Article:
People have always been concerned about our judicial system making massive decisions in an undemocratic manner and while there are parts of our nation’s history (Jost). There have been decisions that were dreadful for our nation, Dred Scott v. Sandford; but there are decisions that everyone can agree with in retrospect, Brown v. Board of Education. Also, there are decisions that still divide us as a nation, Bush v. Gore and Roe V. Wade. There are a lot of issues that come from our current judicial system; however, I understand that the problems that come from it are not going to come from any quick fix, and we may have to live with some of them. Looking at the history of the judicial branch of the United States Government, I believe it needs to be limited in its judicial review power, but have certain exceptions where necessary in some cases.
In William Hudson’s book, American Democracy in Peril, he writes about different “challenges” that play a vital role in shaping the future of the United States. One is the problem of the “imperial judiciary”. Hudson defines its as that the justice system in the United States has become so powerful that it is answering and deciding upon important policy questions, questions that probably should be answered by our democratic legislatures. Instead of having debates in which everyone’s voices are heard and are considered in final decision-making process, a democratic-like process; we have a single judge or a small group of judges making decisions that effect millions of citizens, an “undemocratic” process. Hudson personally believes the current state of judicialized politics is harming policy decisions in Americans. According to him, the judicial branch is the “least democratic branch”, and makes it so policy debates are stifled and the people’s voice are not truly heard.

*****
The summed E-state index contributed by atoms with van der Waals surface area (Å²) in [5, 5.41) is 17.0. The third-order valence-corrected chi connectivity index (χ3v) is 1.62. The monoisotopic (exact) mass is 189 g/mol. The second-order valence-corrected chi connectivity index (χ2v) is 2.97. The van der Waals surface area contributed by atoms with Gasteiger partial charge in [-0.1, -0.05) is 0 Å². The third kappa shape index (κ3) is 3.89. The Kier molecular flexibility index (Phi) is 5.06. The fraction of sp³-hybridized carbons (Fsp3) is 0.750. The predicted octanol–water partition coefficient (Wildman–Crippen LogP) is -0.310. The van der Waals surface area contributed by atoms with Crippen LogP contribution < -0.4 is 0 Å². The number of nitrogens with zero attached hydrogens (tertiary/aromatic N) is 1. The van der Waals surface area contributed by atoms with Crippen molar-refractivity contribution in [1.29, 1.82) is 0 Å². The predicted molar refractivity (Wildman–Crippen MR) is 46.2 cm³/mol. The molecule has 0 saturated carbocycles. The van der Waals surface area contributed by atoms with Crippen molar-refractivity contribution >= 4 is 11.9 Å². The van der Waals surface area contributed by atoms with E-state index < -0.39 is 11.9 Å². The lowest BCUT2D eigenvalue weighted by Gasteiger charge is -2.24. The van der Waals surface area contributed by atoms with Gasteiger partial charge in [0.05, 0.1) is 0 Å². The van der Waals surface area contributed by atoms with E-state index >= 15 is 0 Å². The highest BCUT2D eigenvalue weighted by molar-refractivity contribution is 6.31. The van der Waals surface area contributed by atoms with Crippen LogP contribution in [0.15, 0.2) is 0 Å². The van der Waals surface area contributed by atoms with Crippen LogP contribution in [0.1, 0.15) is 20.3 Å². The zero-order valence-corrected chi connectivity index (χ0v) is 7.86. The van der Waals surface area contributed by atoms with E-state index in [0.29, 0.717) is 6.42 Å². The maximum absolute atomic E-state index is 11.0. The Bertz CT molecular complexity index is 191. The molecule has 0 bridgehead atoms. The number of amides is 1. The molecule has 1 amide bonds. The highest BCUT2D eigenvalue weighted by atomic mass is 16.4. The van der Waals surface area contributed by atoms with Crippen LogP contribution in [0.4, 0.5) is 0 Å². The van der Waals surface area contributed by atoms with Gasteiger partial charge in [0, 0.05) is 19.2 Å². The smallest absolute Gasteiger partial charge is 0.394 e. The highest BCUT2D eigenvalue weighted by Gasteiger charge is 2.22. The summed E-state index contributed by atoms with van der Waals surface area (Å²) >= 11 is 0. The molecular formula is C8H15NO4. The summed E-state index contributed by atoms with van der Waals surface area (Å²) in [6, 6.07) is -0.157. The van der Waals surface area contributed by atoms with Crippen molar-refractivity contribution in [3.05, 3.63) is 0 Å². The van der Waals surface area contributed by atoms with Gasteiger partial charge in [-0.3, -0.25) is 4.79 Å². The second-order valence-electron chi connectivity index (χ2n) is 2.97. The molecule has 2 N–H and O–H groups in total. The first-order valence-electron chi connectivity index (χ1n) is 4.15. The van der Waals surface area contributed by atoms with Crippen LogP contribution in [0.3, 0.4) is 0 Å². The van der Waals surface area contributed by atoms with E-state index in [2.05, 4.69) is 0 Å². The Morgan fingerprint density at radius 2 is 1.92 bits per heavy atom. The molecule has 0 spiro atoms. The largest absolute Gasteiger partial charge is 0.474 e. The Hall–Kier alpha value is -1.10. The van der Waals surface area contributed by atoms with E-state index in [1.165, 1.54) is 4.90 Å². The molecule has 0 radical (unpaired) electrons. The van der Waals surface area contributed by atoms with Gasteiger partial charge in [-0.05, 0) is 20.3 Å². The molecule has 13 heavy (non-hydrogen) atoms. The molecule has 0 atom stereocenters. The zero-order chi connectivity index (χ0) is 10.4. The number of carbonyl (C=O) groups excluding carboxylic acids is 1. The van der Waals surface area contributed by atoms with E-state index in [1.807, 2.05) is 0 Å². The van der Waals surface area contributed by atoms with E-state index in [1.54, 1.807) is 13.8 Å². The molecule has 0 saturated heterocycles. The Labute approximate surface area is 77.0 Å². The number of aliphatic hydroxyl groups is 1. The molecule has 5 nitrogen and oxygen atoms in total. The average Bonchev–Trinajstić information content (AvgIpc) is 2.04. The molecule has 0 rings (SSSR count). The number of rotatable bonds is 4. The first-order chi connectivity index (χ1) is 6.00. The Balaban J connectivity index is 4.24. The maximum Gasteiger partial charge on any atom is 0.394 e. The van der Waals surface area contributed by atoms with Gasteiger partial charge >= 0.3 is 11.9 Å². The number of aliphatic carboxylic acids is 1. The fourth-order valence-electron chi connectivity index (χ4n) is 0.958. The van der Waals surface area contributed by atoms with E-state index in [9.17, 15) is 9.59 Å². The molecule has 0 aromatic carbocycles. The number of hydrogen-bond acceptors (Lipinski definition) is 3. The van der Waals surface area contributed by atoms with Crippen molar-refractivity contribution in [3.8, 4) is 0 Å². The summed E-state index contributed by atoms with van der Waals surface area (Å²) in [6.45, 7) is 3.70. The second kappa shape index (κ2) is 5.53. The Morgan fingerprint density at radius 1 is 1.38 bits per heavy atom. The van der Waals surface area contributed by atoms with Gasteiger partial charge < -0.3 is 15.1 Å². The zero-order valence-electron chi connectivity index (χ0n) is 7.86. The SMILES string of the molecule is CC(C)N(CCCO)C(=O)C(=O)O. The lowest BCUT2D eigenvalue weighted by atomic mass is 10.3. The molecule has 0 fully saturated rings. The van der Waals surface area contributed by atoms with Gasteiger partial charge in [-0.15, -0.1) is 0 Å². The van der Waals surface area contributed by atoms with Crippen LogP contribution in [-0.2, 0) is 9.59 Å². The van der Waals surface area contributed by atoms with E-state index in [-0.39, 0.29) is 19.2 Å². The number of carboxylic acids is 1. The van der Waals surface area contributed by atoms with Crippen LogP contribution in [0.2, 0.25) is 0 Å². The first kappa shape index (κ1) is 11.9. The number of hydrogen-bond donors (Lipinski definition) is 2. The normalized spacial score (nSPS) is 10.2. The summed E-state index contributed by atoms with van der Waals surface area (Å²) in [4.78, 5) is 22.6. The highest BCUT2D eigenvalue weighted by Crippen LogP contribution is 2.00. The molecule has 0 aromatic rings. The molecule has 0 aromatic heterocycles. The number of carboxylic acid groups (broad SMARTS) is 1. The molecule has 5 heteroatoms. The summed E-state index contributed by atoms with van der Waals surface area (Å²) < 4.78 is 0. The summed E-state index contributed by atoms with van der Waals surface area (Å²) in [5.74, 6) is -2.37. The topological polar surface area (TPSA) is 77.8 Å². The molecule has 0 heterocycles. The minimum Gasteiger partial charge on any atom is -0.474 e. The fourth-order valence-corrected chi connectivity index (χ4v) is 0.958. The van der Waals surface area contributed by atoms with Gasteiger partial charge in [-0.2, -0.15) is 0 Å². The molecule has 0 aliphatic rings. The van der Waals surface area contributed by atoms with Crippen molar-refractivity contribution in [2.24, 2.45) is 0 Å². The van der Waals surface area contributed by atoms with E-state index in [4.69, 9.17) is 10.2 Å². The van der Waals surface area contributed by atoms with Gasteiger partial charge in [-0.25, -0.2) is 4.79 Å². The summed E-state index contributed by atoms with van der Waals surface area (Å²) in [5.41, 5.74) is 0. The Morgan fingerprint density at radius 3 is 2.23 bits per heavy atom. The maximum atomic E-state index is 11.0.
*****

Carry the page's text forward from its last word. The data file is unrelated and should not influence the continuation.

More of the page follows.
In addition, Hudson cites influential court cases that have shaped American policy. He uses them to prove the point that “liberal” and “conservative” courts have always used some type of judicial review to make decisions that turn into common law. He writes about how judicial philosophies like “judicial restraint” and “judicial activism” still contains the same aspect of interpreting the U.S. Constitution and applying to today’s world. Since both of these philosophies involve some type of interpretation, it will more often than not, cause some type of bias in the final ruling. Although, Hudson makes very good points about the judicialization of politics being harmful and somewhat anti-democratic, I cannot truly agree with him. Democracy is not perfect, and I think we all know that, so when people argue that the court system is fundamentally broken because it is not democratic, maybe it is a good thing it is not as democratic as some would like.
Think about two of the biggest civil rights cases in the history of the United States, Dred Scott v. Sandford and Brown v. Board of Education. If we tried to apply democratic principles to...